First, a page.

# Org-babel-tcl

Org-babel support for tclsh

## Introduction

org-babel-tcl allows Tcl code to be executed directly within embedded code blocks in Org-mode documents. These code blocks and its results can be included as the document is exported to documentation formats.

The following provides instructions and some examples of tclsh usage. Since babel is simply allowing native code to run inside of Org-mode, all tclsh documentation is applicable and valid.

## Requirements and Setup

To get Tcl up and running, you need the tclsh interpreter installed in your system or any of its variants:

• wish if you want GUI support
• expect for interactions with the console
• ns2 to run network simulations from Org-mode.

The variable org-babel-tcl-command defines the value of the interpreter that will be run. It defaults to tclsh.

To enable support for Tcl, it must be enabled as part of your initialization script. For example:

;; set up babel support
(require 'org-install)
(require 'ob-tcl)


Babel block headers are used to pass various arguments to control the results of the executed code. The complete list of header arguments is covered in the Org-mode manual; for now, some options frequently used for tclsh are:

• :exports {code, results, both, none}
• When the code is run and the document exported (e.g. to HTML or \LaTeX PDF), what should appear? Just the code block itself? Only the produced output (in this case a plot of some sort)? Both the code and the accompanying results? Or nothing?
• :results {value, output}
• Controls the results of the output. Only two alternatives are allowed:
• Returns the value of the last return statement in the code. and places in #+RESULTS:.
• Returns the value of the puts or write statement and places those in #+RESULTS:.

## Overview and Use

Tcl is a complete language that provides a rich set of facilities. Describing these are beyond the scope of this manual. However, the examples provided in this guide should be easy enough to follow to those that have program in other languages in the past. If you are interested in learning about Tcl, please refer to the official documents or books on the subject. 1

Through this overview, Any of the commands typed in code font below should be assumed to reside in a babel code block (between #+begin_src tcl and #+end_src).

To run a Tcl block and produce a result from the babel block move the cursor anywhere in the code block and press C-c C-c (Ctrl+C followed by Ctrl+C) and type "yes" in the minibuffer when asked about executing the code.

### Basic Use

The easiest way to use this feature is to create a block of #+begin_src tcl / #+end_src and enter your commands there. The default is to return a value being this the last value from a return statement.

#+begin_src tcl
return "Hello"
#+end_src

#+RESULTS:
: Hello


In this example, pressing C-c C-c will result in the value "Hello" being written in the #+RESULTS:. Placing a puts or write statement will not show up in the #RESULTS: To change this behavior, the keyword :results output must be written in the header. For example:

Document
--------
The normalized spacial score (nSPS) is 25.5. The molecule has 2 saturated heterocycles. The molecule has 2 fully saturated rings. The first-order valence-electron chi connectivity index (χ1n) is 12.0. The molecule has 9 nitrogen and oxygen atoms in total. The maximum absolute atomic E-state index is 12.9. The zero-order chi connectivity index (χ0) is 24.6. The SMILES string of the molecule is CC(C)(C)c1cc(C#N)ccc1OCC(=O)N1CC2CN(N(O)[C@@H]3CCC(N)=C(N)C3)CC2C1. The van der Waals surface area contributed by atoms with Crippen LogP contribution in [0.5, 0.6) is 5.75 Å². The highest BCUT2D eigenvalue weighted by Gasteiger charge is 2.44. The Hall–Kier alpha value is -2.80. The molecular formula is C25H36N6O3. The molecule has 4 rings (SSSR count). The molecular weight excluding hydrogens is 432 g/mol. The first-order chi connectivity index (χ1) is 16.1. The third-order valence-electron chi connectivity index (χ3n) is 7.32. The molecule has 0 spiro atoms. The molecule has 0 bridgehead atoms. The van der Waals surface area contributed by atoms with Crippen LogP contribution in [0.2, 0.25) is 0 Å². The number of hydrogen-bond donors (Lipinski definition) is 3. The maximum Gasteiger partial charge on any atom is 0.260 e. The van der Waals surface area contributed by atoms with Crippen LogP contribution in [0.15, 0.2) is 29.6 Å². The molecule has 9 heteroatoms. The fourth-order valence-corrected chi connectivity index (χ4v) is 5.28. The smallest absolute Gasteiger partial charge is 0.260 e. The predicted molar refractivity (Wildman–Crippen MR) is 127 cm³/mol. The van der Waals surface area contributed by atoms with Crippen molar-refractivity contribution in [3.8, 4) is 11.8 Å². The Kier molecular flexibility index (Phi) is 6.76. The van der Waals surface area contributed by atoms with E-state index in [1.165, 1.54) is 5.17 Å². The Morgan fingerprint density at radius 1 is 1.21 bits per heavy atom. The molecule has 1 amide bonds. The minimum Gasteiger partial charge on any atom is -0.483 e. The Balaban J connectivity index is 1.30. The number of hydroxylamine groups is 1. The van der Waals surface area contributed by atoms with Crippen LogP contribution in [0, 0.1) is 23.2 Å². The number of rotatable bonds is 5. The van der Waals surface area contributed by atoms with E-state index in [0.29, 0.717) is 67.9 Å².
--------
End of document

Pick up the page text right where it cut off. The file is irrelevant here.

#+begin_src tcl :results output
puts "Hi"
return "Hello"
#+end_src

#+RESULTS:
: Hi


### Named Procedures and Tables

The Babel Tcl plugin supports the use of named procedures, calls and table operations. The use of these are detailed in the Org Manual. This manual will describe how they are used within the context of a Tcl program.

A variable can be passed to a Tcl program which can be used to call the aforementioned program later on in your org document. The following example is a program that just writes the value of the variable.

#+name: reflector(x=0)
#+begin_src tcl :results output
puts $x #+end_src #+RESULTS: reflector : 0  Pressing C-c C-c will result in the default value to be written. Calling the named block later on with a different value will result on that value been written in the #RESULTS: For example: #+call: reflector(20) #+RESULTS: reflector(20) : 20  This is not constrained only to :results output headers. Procedures in which the result is a value can also be used. For example: #+name: square(x=0) #+begin_src tcl :results value return [expr$x * $x] #+end_src #+RESULTS: square : 0  Executing it with C-c C-c with different values will result to that value being returned. For example: #+call: square(x=2) #+RESULTS: square(x=2) : 4  Sending Tcl code as part of the parameter is also supported. For example: #+call: square(x=[expr 2 + 10]) #+RESULTS: square(x=[expr 2 + 10]) : 144  Table processing is supported in Tcl blocks. The resultant data structure in Tcl is a list of lists. For example: #+tblname: testtbl | 1 | 2 | | 3 | 4 | #+name: processtbl(x=0) #+begin_src tcl :results output puts$x
foreach y $x { puts [expr [lindex$y 0] * [lindex \$y 1]]
}
#+end_src


The program prints the table as a list, add the first and second values and writing the results. Calling this block later on in the Org document will result in the following output.

#+call: processtbl(x=testtbl)

#+RESULTS: processtbl(x=testtbl)
: {1  2}  {3  4}
: 2
: 12


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